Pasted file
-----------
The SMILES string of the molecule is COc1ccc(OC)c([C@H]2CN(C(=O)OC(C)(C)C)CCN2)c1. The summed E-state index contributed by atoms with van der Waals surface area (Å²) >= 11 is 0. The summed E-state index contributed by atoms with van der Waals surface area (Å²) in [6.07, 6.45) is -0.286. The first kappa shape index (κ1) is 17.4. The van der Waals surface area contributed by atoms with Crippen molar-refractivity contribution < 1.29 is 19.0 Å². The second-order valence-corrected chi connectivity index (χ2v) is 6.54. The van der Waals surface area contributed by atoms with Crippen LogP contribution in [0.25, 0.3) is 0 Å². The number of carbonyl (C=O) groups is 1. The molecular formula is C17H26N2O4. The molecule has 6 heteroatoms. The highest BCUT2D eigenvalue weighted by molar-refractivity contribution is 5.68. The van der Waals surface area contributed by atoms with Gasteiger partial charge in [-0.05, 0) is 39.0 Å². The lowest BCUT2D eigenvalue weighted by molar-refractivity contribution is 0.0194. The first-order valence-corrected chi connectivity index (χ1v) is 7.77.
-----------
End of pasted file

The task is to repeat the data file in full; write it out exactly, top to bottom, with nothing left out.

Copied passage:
The SMILES string of the molecule is COc1ccc(OC)c([C@H]2CN(C(=O)OC(C)(C)C)CCN2)c1. The summed E-state index contributed by atoms with van der Waals surface area (Å²) >= 11 is 0. The summed E-state index contributed by atoms with van der Waals surface area (Å²) in [6.07, 6.45) is -0.286. The first kappa shape index (κ1) is 17.4. The van der Waals surface area contributed by atoms with Crippen molar-refractivity contribution < 1.29 is 19.0 Å². The second-order valence-corrected chi connectivity index (χ2v) is 6.54. The van der Waals surface area contributed by atoms with Crippen LogP contribution in [0.25, 0.3) is 0 Å². The number of carbonyl (C=O) groups is 1. The molecular formula is C17H26N2O4. The molecule has 6 heteroatoms. The highest BCUT2D eigenvalue weighted by molar-refractivity contribution is 5.68. The van der Waals surface area contributed by atoms with Gasteiger partial charge in [-0.05, 0) is 39.0 Å². The lowest BCUT2D eigenvalue weighted by molar-refractivity contribution is 0.0194. The first-order valence-corrected chi connectivity index (χ1v) is 7.77.